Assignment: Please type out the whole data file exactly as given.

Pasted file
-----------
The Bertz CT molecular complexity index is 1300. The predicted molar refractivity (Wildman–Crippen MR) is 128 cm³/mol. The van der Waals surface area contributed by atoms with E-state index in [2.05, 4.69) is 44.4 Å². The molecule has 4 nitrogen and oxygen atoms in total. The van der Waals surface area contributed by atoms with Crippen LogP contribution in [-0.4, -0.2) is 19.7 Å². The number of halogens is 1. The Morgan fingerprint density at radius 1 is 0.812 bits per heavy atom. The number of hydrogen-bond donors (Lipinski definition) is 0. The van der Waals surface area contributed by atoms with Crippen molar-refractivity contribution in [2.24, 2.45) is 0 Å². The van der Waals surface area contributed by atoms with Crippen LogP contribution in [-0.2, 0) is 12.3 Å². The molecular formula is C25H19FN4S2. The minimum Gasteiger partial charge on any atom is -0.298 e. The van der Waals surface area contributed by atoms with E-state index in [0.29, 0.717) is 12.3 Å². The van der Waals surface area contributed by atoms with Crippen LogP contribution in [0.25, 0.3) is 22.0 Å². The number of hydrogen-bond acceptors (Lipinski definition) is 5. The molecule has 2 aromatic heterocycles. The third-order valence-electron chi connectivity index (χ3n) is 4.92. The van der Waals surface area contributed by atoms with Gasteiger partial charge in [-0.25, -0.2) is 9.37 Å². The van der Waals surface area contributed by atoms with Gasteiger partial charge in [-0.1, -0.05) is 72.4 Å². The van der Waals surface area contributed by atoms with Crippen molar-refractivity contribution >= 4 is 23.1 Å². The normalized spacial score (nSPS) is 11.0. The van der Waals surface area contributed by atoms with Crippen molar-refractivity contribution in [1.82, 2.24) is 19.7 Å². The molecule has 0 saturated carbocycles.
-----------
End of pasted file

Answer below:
The Bertz CT molecular complexity index is 1300. The predicted molar refractivity (Wildman–Crippen MR) is 128 cm³/mol. The van der Waals surface area contributed by atoms with E-state index in [2.05, 4.69) is 44.4 Å². The molecule has 4 nitrogen and oxygen atoms in total. The van der Waals surface area contributed by atoms with Crippen LogP contribution in [-0.4, -0.2) is 19.7 Å². The number of halogens is 1. The Morgan fingerprint density at radius 1 is 0.812 bits per heavy atom. The number of hydrogen-bond donors (Lipinski definition) is 0. The van der Waals surface area contributed by atoms with Crippen molar-refractivity contribution in [2.24, 2.45) is 0 Å². The van der Waals surface area contributed by atoms with Crippen LogP contribution in [-0.2, 0) is 12.3 Å². The molecular formula is C25H19FN4S2. The minimum Gasteiger partial charge on any atom is -0.298 e. The van der Waals surface area contributed by atoms with E-state index in [0.29, 0.717) is 12.3 Å². The van der Waals surface area contributed by atoms with Crippen LogP contribution in [0.25, 0.3) is 22.0 Å². The number of hydrogen-bond acceptors (Lipinski definition) is 5. The molecule has 2 aromatic heterocycles. The third-order valence-electron chi connectivity index (χ3n) is 4.92. The van der Waals surface area contributed by atoms with Gasteiger partial charge in [-0.25, -0.2) is 9.37 Å². The van der Waals surface area contributed by atoms with Gasteiger partial charge in [-0.1, -0.05) is 72.4 Å². The van der Waals surface area contributed by atoms with Crippen molar-refractivity contribution >= 4 is 23.1 Å². The normalized spacial score (nSPS) is 11.0. The van der Waals surface area contributed by atoms with Crippen molar-refractivity contribution in [1.82, 2.24) is 19.7 Å². The molecule has 0 saturated carbocycles.